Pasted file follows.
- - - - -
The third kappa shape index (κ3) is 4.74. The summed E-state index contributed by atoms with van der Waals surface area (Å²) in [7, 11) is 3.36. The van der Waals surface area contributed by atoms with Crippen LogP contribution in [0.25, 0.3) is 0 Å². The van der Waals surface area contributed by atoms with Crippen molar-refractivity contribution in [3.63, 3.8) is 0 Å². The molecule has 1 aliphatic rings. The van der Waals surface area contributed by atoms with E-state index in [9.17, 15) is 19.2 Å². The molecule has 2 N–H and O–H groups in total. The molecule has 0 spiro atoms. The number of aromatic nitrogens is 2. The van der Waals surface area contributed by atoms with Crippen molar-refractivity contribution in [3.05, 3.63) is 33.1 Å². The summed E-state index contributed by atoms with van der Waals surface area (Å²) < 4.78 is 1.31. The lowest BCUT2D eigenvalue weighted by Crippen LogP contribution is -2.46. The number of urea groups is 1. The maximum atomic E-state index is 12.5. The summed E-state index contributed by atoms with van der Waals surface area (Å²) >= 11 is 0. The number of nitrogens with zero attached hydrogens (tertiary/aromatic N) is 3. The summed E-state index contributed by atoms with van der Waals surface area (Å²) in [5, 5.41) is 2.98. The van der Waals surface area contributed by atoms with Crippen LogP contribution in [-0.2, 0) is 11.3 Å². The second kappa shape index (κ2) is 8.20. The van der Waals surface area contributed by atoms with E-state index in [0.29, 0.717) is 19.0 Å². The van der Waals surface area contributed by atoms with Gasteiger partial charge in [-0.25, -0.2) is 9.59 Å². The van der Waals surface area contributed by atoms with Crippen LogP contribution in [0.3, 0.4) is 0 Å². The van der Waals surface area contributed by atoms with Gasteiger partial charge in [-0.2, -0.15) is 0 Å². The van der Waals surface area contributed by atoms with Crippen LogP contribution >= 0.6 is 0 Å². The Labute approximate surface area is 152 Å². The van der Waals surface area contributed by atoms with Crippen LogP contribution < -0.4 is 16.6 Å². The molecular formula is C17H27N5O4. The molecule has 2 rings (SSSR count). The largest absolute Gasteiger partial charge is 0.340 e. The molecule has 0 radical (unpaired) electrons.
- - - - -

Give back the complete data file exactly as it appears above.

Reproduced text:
The third kappa shape index (κ3) is 4.74. The summed E-state index contributed by atoms with van der Waals surface area (Å²) in [7, 11) is 3.36. The van der Waals surface area contributed by atoms with Crippen LogP contribution in [0.25, 0.3) is 0 Å². The van der Waals surface area contributed by atoms with Crippen molar-refractivity contribution in [3.63, 3.8) is 0 Å². The molecule has 1 aliphatic rings. The van der Waals surface area contributed by atoms with E-state index in [9.17, 15) is 19.2 Å². The molecule has 2 N–H and O–H groups in total. The molecule has 0 spiro atoms. The number of aromatic nitrogens is 2. The van der Waals surface area contributed by atoms with Crippen molar-refractivity contribution in [3.05, 3.63) is 33.1 Å². The summed E-state index contributed by atoms with van der Waals surface area (Å²) < 4.78 is 1.31. The lowest BCUT2D eigenvalue weighted by Crippen LogP contribution is -2.46. The number of urea groups is 1. The maximum atomic E-state index is 12.5. The summed E-state index contributed by atoms with van der Waals surface area (Å²) >= 11 is 0. The number of nitrogens with zero attached hydrogens (tertiary/aromatic N) is 3. The summed E-state index contributed by atoms with van der Waals surface area (Å²) in [5, 5.41) is 2.98. The van der Waals surface area contributed by atoms with Crippen LogP contribution in [-0.2, 0) is 11.3 Å². The second kappa shape index (κ2) is 8.20. The van der Waals surface area contributed by atoms with E-state index in [0.29, 0.717) is 19.0 Å². The van der Waals surface area contributed by atoms with Gasteiger partial charge in [-0.25, -0.2) is 9.59 Å². The van der Waals surface area contributed by atoms with Crippen LogP contribution in [0.3, 0.4) is 0 Å². The van der Waals surface area contributed by atoms with Gasteiger partial charge in [-0.2, -0.15) is 0 Å². The van der Waals surface area contributed by atoms with Crippen LogP contribution >= 0.6 is 0 Å². The Labute approximate surface area is 152 Å². The van der Waals surface area contributed by atoms with Crippen LogP contribution < -0.4 is 16.6 Å². The molecular formula is C17H27N5O4. The molecule has 2 rings (SSSR count). The largest absolute Gasteiger partial charge is 0.340 e. The molecule has 0 radical (unpaired) electrons.